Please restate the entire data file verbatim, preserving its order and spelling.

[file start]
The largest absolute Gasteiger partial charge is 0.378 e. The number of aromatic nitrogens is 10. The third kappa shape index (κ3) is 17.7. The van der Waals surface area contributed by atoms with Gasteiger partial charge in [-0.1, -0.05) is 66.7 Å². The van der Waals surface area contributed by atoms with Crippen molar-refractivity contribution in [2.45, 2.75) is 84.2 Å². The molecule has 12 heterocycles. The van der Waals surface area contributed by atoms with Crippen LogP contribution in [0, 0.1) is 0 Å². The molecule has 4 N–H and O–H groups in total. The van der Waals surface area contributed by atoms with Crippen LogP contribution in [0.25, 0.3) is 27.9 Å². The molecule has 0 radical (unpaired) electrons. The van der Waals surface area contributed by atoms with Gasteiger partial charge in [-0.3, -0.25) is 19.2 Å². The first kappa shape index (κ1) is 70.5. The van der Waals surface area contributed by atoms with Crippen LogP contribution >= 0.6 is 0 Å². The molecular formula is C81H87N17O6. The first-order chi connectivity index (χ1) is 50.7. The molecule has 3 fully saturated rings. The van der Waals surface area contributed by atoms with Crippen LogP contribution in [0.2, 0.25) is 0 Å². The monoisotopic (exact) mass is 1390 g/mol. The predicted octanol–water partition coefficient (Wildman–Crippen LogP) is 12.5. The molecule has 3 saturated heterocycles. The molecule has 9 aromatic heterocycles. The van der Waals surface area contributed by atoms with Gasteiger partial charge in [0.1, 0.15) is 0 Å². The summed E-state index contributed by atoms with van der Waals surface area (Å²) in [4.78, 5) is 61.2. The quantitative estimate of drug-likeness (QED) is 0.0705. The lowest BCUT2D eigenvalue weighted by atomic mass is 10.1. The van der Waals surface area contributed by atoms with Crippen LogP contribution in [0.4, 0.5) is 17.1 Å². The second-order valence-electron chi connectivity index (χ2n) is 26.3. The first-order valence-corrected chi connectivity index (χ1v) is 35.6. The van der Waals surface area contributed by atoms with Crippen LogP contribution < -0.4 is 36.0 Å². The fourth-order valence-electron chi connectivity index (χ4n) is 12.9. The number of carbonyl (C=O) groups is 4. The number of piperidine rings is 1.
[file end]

The largest absolute Gasteiger partial charge is 0.378 e. The number of aromatic nitrogens is 10. The third kappa shape index (κ3) is 17.7. The van der Waals surface area contributed by atoms with Gasteiger partial charge in [-0.1, -0.05) is 66.7 Å². The van der Waals surface area contributed by atoms with Crippen molar-refractivity contribution in [2.45, 2.75) is 84.2 Å². The molecule has 12 heterocycles. The van der Waals surface area contributed by atoms with Crippen LogP contribution in [0, 0.1) is 0 Å². The molecule has 4 N–H and O–H groups in total. The van der Waals surface area contributed by atoms with Crippen LogP contribution in [0.25, 0.3) is 27.9 Å². The molecule has 0 radical (unpaired) electrons. The van der Waals surface area contributed by atoms with Gasteiger partial charge in [-0.3, -0.25) is 19.2 Å². The first kappa shape index (κ1) is 70.5. The van der Waals surface area contributed by atoms with Crippen LogP contribution >= 0.6 is 0 Å². The molecular formula is C81H87N17O6. The first-order chi connectivity index (χ1) is 50.7. The molecule has 3 fully saturated rings. The van der Waals surface area contributed by atoms with Crippen LogP contribution in [0.2, 0.25) is 0 Å². The monoisotopic (exact) mass is 1390 g/mol. The predicted octanol–water partition coefficient (Wildman–Crippen LogP) is 12.5. The molecule has 3 saturated heterocycles. The molecule has 9 aromatic heterocycles. The van der Waals surface area contributed by atoms with Gasteiger partial charge in [0.1, 0.15) is 0 Å². The summed E-state index contributed by atoms with van der Waals surface area (Å²) in [4.78, 5) is 61.2. The quantitative estimate of drug-likeness (QED) is 0.0705. The lowest BCUT2D eigenvalue weighted by atomic mass is 10.1. The van der Waals surface area contributed by atoms with Crippen LogP contribution in [0.4, 0.5) is 17.1 Å². The second-order valence-electron chi connectivity index (χ2n) is 26.3. The first-order valence-corrected chi connectivity index (χ1v) is 35.6. The van der Waals surface area contributed by atoms with Crippen LogP contribution < -0.4 is 36.0 Å². The fourth-order valence-electron chi connectivity index (χ4n) is 12.9. The number of carbonyl (C=O) groups is 4. The number of piperidine rings is 1.